It was then that I made my decision. Somehow through the fog of tears, panic and shock, I told her that I would like to go home now. I am not going to have surgery today and I am going to wait it out. I see no reason for a c-section, I know the signs of infection and will watch out for them. I am not coming back until labor begins naturally. This time she was in shock (probably both at how I spoke to her and my logical statements which she couldn’t refute). Naturally she took her revenge by marking on my medical sheet that I was being discharged “against medical advice“! The nerve.

Anyways, as it turned out, my soon-to-be-born daughter had already decided where, when and how she’d like to be born. That same night, close to midnight, I started having contractions. I reached the hospital and gave birth 4 hours later naturally, without painkillers, without epidural, and without a frikkin’ c-section that was oh-so-necessary according to the doctor. Everything fell into place; she got in position and labor started by itself. It was intense, but fast!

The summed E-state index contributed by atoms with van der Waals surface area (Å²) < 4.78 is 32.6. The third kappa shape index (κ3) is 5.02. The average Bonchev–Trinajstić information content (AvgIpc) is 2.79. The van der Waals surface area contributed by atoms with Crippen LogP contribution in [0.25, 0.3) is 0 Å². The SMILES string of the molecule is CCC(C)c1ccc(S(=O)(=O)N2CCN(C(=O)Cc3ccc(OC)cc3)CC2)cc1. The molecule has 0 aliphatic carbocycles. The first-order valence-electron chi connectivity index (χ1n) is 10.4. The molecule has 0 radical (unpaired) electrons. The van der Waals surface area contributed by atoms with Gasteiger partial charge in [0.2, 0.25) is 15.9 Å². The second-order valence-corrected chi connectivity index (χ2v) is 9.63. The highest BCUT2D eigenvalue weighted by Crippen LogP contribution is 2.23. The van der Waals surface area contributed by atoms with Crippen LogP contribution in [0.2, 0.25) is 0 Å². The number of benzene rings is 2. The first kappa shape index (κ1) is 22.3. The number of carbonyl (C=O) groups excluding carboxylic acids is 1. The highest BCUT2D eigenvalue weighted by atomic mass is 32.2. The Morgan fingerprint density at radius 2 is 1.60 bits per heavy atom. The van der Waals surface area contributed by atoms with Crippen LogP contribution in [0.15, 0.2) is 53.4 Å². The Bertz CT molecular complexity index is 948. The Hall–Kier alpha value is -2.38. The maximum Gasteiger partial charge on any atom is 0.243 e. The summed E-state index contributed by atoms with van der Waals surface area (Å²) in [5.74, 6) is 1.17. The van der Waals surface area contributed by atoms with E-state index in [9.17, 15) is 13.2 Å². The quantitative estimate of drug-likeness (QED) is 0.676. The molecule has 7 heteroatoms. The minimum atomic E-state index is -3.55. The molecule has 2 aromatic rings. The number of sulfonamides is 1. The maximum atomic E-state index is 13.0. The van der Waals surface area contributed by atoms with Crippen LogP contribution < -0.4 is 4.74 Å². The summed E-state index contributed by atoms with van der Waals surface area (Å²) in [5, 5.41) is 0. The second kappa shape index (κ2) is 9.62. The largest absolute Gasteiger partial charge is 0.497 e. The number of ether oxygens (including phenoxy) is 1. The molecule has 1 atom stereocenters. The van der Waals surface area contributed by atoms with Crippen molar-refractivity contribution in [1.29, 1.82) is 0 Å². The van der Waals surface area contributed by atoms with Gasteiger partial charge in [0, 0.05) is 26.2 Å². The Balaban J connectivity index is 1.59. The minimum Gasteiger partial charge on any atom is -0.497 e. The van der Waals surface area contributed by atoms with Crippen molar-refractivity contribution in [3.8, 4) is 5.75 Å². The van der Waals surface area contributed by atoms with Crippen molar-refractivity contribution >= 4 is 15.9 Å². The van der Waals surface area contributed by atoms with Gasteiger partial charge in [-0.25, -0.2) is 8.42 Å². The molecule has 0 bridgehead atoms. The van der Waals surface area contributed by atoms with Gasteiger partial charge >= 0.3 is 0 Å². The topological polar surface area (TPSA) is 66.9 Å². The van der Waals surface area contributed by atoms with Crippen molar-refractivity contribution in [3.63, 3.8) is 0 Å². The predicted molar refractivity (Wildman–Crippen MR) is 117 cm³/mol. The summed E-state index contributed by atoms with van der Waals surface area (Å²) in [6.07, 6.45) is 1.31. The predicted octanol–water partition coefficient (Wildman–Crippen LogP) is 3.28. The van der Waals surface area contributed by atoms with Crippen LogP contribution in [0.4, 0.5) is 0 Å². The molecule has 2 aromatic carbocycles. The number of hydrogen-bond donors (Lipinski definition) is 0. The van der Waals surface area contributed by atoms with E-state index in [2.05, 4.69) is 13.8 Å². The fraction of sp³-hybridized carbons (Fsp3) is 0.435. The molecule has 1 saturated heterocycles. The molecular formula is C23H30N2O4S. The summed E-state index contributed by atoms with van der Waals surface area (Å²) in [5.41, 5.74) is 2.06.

This might just be the story of one doctor’s greed and misuse of power, but it’s also the story of one person’s ability to fight against an authority figure when the latter is not making any sense whatsoever. My point is, we tend to trust authority figures without question. A white lab coat means that they’ve gone to medical school, while we haven’t and so therefore we ought to shut up and accept their decision with blind faith. Well thank goodness medicine is not religion. You are actually free to ask as many questions as you need to to get to the truth. And when you have the truth, you are free to make your own decision influenced by your internal barometer of what is right and wrong.

I know in a perfect world it should mean that your doctor will have your best interests in mind, and I’ve had the pleasure of meeting (and being treated) with many wonderful doctors who have taken the time to understand and proffer helpful, appropriate advice. My point is when you come across that one member of society who attempts to take advantage of you, stop and think logically. Think rationally. Do not let authority figures (in any color coat!) intimidate you!

“The most courageous act is still to think for yourself. Aloud.” – Coco Chanel.

I am thankful that in this case, everything turned out to be okay and that, in hindsight, I made the correct decision. But I can tell you it was a nerve racking time and I doubted and questioned my decision constantly during those hours, terrified that I’d done the wrong thing. My family’s support and the little knowledge with which I could question the doctor all worked in my favor.  I know that if I had been unable to cross examine the doctor, I might have been coerced into a surgery that was not just expensive, but completely unnecessary.

So to all you ladies reading this, I say – arm yourself with knowledge and trust your instincts!

Be well 🙂